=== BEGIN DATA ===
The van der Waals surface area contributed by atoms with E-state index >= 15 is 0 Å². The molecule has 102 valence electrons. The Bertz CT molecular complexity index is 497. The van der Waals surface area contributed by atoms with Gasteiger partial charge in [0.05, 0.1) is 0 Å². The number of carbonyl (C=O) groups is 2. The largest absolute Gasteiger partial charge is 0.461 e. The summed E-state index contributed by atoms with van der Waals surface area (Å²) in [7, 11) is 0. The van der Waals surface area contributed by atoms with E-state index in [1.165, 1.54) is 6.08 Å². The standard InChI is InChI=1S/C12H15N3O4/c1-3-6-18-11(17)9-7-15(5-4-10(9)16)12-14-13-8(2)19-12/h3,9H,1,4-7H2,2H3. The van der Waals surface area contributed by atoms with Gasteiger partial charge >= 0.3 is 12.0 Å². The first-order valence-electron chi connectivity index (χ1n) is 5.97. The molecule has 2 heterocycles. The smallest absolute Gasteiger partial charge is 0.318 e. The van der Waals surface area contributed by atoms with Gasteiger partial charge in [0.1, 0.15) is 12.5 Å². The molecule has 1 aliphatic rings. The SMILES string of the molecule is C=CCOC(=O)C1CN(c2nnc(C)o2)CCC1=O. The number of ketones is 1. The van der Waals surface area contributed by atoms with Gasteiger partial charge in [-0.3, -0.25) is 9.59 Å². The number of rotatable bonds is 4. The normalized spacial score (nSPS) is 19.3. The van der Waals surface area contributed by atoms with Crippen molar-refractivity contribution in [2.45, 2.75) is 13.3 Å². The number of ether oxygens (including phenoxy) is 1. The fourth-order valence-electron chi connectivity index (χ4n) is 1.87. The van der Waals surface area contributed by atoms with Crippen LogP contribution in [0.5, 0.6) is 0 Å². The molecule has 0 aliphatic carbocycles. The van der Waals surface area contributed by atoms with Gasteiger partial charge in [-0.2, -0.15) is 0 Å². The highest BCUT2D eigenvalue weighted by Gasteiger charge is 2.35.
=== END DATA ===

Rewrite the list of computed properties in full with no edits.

The van der Waals surface area contributed by atoms with E-state index >= 15 is 0 Å². The molecule has 102 valence electrons. The Bertz CT molecular complexity index is 497. The van der Waals surface area contributed by atoms with Gasteiger partial charge in [0.05, 0.1) is 0 Å². The number of carbonyl (C=O) groups is 2. The largest absolute Gasteiger partial charge is 0.461 e. The summed E-state index contributed by atoms with van der Waals surface area (Å²) in [7, 11) is 0. The van der Waals surface area contributed by atoms with E-state index in [1.165, 1.54) is 6.08 Å². The standard InChI is InChI=1S/C12H15N3O4/c1-3-6-18-11(17)9-7-15(5-4-10(9)16)12-14-13-8(2)19-12/h3,9H,1,4-7H2,2H3. The van der Waals surface area contributed by atoms with Gasteiger partial charge >= 0.3 is 12.0 Å². The first-order valence-electron chi connectivity index (χ1n) is 5.97. The molecule has 2 heterocycles. The smallest absolute Gasteiger partial charge is 0.318 e. The van der Waals surface area contributed by atoms with Gasteiger partial charge in [0.1, 0.15) is 12.5 Å². The molecule has 1 aliphatic rings. The SMILES string of the molecule is C=CCOC(=O)C1CN(c2nnc(C)o2)CCC1=O. The number of ketones is 1. The van der Waals surface area contributed by atoms with Gasteiger partial charge in [-0.3, -0.25) is 9.59 Å². The number of rotatable bonds is 4. The normalized spacial score (nSPS) is 19.3. The van der Waals surface area contributed by atoms with Crippen molar-refractivity contribution in [2.45, 2.75) is 13.3 Å². The number of ether oxygens (including phenoxy) is 1. The fourth-order valence-electron chi connectivity index (χ4n) is 1.87. The van der Waals surface area contributed by atoms with Crippen LogP contribution in [0.5, 0.6) is 0 Å². The molecule has 0 aliphatic carbocycles. The van der Waals surface area contributed by atoms with Gasteiger partial charge in [-0.2, -0.15) is 0 Å². The highest BCUT2D eigenvalue weighted by Gasteiger charge is 2.35.